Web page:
We’ve had a few employees receive phishing emails lately. Do you have any advice for how to deal with this?
Unfortunately, these scams have been on the rise for several years and don’t seem to be going away. The best way to address the issue is to make sure it’s top of mind for employees. Send a monthly or quarterly reminder that they should be skeptical about responding to emails that seem even slightly off and report them to the IT department immediately.
Explain to employees that usually the scammer purports to be a company executive and requests personal information about employees — sometimes just their phone number to start. Other times they’ll go directly to asking for financial or personal information such as payroll records or passwords. Here are a few examples of what the suspicious emails might say:
• I need you to complete an urgent and essential task for me, send me your cell number ASAP for details.
• Hello, I need you to get a purchase done, as I am planning to surprise some of the staff with gifts. Your confidentiality would be appreciated not to ruin the surprise. Acknowledge me once you get this, thanks.
• Kindly send me the individual W-2 (PDF) and earnings summary of all our company staff for a quick review.
• I want you to send me copies of employees’ W-2 wage and tax statements for 2019. I need them in PDF file type; you can send it as an attachment. Kindly prepare the lists and email them to me asap.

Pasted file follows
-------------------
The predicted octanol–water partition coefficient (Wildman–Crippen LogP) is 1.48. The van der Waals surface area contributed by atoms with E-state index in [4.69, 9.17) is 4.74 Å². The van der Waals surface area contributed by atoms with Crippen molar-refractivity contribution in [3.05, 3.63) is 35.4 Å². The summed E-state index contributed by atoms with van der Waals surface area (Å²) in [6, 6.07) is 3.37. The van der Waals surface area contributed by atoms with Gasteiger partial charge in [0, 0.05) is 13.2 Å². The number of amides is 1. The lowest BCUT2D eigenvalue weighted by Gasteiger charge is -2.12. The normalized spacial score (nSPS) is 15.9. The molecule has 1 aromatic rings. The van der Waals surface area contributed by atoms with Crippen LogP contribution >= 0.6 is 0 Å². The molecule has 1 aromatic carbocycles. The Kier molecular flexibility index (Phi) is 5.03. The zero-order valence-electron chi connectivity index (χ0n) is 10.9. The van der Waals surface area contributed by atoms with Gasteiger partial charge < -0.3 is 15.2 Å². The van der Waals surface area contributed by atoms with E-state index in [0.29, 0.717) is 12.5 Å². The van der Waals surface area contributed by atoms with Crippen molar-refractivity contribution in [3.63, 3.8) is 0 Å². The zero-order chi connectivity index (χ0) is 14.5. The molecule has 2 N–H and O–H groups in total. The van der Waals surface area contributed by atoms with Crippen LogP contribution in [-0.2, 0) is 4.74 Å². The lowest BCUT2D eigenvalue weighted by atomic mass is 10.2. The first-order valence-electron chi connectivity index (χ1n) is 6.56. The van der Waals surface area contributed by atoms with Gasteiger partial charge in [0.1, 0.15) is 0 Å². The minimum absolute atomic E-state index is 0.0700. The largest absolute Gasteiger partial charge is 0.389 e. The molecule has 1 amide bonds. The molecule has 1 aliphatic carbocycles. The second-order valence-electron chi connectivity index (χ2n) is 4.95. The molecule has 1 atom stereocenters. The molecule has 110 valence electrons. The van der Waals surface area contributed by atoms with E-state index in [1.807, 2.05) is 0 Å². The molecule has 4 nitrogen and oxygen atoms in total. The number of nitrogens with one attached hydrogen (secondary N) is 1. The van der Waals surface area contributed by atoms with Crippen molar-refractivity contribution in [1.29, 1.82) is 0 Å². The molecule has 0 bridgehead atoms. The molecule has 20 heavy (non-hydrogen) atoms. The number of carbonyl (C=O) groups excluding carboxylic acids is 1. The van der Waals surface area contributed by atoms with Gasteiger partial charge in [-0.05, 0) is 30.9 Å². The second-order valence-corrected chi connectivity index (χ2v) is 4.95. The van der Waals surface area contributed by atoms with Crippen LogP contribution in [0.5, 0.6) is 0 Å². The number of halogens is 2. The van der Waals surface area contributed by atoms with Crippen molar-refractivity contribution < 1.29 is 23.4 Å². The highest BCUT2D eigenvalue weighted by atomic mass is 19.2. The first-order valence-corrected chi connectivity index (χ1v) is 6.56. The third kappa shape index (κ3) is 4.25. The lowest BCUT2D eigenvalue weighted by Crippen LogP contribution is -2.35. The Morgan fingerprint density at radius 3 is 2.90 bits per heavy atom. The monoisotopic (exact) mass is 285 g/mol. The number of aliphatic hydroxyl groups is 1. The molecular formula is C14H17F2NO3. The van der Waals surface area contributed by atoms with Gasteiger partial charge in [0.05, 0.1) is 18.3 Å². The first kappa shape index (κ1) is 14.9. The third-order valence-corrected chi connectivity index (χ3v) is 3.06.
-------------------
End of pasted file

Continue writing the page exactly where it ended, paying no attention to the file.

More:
Show your employees these examples, or others likes them, and make it clear that they should not, under any circumstances, email sensitive employee information such as W-2s, benefit enrollment forms, completed census forms, or anything with social security or credit card numbers. They should also not follow links in emails or prompts to login to systems (even those they are familiar with) unless they are certain the request is legitimate.
Answer from Jenny, SPHR, SHRM-SCP:
Over her 20 years of experience, Jenny has specialized in helping small to mid-sized businesses across a variety of industries reduce their risks and manage employee relationship issues. Jenny holds a Bachelors of Business Administration (BBA) degree in Human Resources Management from the University of Georgia and a Masters of Business Administration (MBA) degree with a concentration in Human Resources Management from Georgia State University.